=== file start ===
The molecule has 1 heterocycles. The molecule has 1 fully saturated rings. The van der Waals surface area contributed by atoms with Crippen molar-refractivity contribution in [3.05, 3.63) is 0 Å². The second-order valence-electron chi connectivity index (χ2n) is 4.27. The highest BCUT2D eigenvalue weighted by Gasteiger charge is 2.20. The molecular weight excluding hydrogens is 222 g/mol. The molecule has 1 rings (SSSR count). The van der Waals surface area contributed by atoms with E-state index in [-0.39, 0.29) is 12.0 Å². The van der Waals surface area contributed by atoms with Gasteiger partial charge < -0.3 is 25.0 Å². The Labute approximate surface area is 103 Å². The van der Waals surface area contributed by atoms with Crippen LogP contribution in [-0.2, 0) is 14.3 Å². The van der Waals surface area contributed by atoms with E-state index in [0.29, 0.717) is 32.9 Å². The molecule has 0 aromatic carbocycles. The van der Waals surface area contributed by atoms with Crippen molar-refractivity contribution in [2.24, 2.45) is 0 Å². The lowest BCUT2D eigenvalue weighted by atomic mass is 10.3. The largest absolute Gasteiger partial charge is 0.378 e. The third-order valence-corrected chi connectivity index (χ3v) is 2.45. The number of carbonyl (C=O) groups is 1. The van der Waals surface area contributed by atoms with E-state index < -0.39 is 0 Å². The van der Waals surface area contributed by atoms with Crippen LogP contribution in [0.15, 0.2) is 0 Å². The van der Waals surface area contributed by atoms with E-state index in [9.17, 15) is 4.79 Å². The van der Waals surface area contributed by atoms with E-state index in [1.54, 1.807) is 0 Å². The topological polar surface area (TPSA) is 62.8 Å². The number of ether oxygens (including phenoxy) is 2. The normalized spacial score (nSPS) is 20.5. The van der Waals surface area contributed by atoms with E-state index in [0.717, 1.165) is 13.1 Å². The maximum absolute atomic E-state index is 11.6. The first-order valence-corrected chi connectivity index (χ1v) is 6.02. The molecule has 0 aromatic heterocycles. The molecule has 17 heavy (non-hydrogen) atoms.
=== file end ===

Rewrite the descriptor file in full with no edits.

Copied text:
The molecule has 1 heterocycles. The molecule has 1 fully saturated rings. The van der Waals surface area contributed by atoms with Crippen molar-refractivity contribution in [3.05, 3.63) is 0 Å². The second-order valence-electron chi connectivity index (χ2n) is 4.27. The highest BCUT2D eigenvalue weighted by Gasteiger charge is 2.20. The molecular weight excluding hydrogens is 222 g/mol. The molecule has 1 rings (SSSR count). The van der Waals surface area contributed by atoms with E-state index in [-0.39, 0.29) is 12.0 Å². The van der Waals surface area contributed by atoms with Gasteiger partial charge < -0.3 is 25.0 Å². The Labute approximate surface area is 103 Å². The van der Waals surface area contributed by atoms with Crippen LogP contribution in [-0.2, 0) is 14.3 Å². The van der Waals surface area contributed by atoms with E-state index in [0.29, 0.717) is 32.9 Å². The molecule has 0 aromatic carbocycles. The van der Waals surface area contributed by atoms with Crippen molar-refractivity contribution in [2.24, 2.45) is 0 Å². The lowest BCUT2D eigenvalue weighted by atomic mass is 10.3. The largest absolute Gasteiger partial charge is 0.378 e. The third-order valence-corrected chi connectivity index (χ3v) is 2.45. The number of carbonyl (C=O) groups is 1. The van der Waals surface area contributed by atoms with E-state index < -0.39 is 0 Å². The van der Waals surface area contributed by atoms with Crippen LogP contribution in [0.15, 0.2) is 0 Å². The van der Waals surface area contributed by atoms with E-state index in [9.17, 15) is 4.79 Å². The van der Waals surface area contributed by atoms with E-state index in [1.54, 1.807) is 0 Å². The topological polar surface area (TPSA) is 62.8 Å². The number of ether oxygens (including phenoxy) is 2. The normalized spacial score (nSPS) is 20.5. The van der Waals surface area contributed by atoms with E-state index in [0.717, 1.165) is 13.1 Å². The maximum absolute atomic E-state index is 11.6. The first-order valence-corrected chi connectivity index (χ1v) is 6.02. The molecule has 0 aromatic heterocycles. The molecule has 17 heavy (non-hydrogen) atoms.